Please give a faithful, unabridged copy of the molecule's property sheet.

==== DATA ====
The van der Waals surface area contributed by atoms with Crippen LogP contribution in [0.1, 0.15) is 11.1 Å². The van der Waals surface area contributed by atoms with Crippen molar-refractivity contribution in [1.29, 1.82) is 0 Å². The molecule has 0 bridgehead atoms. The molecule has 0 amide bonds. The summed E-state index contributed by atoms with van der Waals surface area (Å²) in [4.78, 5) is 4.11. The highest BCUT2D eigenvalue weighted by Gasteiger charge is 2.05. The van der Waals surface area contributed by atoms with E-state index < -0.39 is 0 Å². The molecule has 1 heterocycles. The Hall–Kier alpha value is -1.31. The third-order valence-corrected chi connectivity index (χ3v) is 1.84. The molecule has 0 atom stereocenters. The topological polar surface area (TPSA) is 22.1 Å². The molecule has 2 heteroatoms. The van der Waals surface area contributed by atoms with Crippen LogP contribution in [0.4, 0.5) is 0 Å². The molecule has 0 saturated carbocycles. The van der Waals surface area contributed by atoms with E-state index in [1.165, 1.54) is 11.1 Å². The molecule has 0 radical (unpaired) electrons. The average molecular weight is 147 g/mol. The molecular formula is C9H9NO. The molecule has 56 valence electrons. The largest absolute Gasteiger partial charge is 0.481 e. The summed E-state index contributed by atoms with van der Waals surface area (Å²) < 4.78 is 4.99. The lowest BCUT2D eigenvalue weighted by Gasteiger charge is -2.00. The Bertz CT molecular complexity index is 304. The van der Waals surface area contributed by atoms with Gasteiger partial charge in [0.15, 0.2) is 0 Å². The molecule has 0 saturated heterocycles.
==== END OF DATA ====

The van der Waals surface area contributed by atoms with Crippen LogP contribution in [0.1, 0.15) is 11.1 Å². The van der Waals surface area contributed by atoms with Crippen molar-refractivity contribution in [1.29, 1.82) is 0 Å². The molecule has 0 bridgehead atoms. The molecule has 0 amide bonds. The summed E-state index contributed by atoms with van der Waals surface area (Å²) in [4.78, 5) is 4.11. The highest BCUT2D eigenvalue weighted by Gasteiger charge is 2.05. The van der Waals surface area contributed by atoms with E-state index < -0.39 is 0 Å². The molecule has 1 heterocycles. The Hall–Kier alpha value is -1.31. The third-order valence-corrected chi connectivity index (χ3v) is 1.84. The molecule has 0 atom stereocenters. The topological polar surface area (TPSA) is 22.1 Å². The molecule has 2 heteroatoms. The van der Waals surface area contributed by atoms with Crippen LogP contribution in [0.4, 0.5) is 0 Å². The molecule has 0 saturated carbocycles. The van der Waals surface area contributed by atoms with E-state index in [1.165, 1.54) is 11.1 Å². The molecule has 0 radical (unpaired) electrons. The average molecular weight is 147 g/mol. The molecular formula is C9H9NO. The molecule has 56 valence electrons. The largest absolute Gasteiger partial charge is 0.481 e. The summed E-state index contributed by atoms with van der Waals surface area (Å²) < 4.78 is 4.99. The lowest BCUT2D eigenvalue weighted by Gasteiger charge is -2.00. The Bertz CT molecular complexity index is 304. The van der Waals surface area contributed by atoms with Gasteiger partial charge in [0.15, 0.2) is 0 Å². The molecule has 0 saturated heterocycles.